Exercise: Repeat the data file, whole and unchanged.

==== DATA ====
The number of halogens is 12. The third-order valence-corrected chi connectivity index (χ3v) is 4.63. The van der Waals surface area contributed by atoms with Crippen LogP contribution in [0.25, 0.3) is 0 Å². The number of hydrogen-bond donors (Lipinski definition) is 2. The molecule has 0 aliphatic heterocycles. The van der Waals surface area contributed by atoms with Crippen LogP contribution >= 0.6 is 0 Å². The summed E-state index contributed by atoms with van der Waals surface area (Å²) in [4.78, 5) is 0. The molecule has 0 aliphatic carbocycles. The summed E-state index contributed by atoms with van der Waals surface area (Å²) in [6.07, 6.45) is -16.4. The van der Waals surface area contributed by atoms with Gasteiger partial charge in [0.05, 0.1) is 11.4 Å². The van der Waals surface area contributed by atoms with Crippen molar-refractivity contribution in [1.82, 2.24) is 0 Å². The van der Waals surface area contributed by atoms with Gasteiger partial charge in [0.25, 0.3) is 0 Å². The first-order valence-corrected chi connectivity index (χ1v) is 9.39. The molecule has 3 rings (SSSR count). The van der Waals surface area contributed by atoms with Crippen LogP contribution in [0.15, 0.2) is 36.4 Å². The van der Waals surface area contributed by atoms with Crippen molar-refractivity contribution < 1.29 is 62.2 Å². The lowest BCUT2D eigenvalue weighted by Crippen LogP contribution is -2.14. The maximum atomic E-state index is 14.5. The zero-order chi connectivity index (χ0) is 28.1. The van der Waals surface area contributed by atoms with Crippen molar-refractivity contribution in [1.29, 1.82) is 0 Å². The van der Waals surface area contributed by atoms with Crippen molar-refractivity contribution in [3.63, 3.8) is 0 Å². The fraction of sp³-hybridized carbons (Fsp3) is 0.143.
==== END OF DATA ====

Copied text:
The number of halogens is 12. The third-order valence-corrected chi connectivity index (χ3v) is 4.63. The van der Waals surface area contributed by atoms with Crippen LogP contribution in [0.25, 0.3) is 0 Å². The number of hydrogen-bond donors (Lipinski definition) is 2. The molecule has 0 aliphatic heterocycles. The van der Waals surface area contributed by atoms with Crippen LogP contribution >= 0.6 is 0 Å². The summed E-state index contributed by atoms with van der Waals surface area (Å²) in [4.78, 5) is 0. The molecule has 0 aliphatic carbocycles. The summed E-state index contributed by atoms with van der Waals surface area (Å²) in [6.07, 6.45) is -16.4. The van der Waals surface area contributed by atoms with Gasteiger partial charge in [0.05, 0.1) is 11.4 Å². The van der Waals surface area contributed by atoms with Crippen molar-refractivity contribution in [1.82, 2.24) is 0 Å². The van der Waals surface area contributed by atoms with Gasteiger partial charge in [0.25, 0.3) is 0 Å². The first-order valence-corrected chi connectivity index (χ1v) is 9.39. The molecule has 3 rings (SSSR count). The van der Waals surface area contributed by atoms with Crippen LogP contribution in [0.15, 0.2) is 36.4 Å². The van der Waals surface area contributed by atoms with Crippen molar-refractivity contribution < 1.29 is 62.2 Å². The lowest BCUT2D eigenvalue weighted by Crippen LogP contribution is -2.14. The maximum atomic E-state index is 14.5. The zero-order chi connectivity index (χ0) is 28.1. The van der Waals surface area contributed by atoms with Crippen molar-refractivity contribution in [1.29, 1.82) is 0 Å². The van der Waals surface area contributed by atoms with Crippen molar-refractivity contribution in [3.63, 3.8) is 0 Å². The fraction of sp³-hybridized carbons (Fsp3) is 0.143.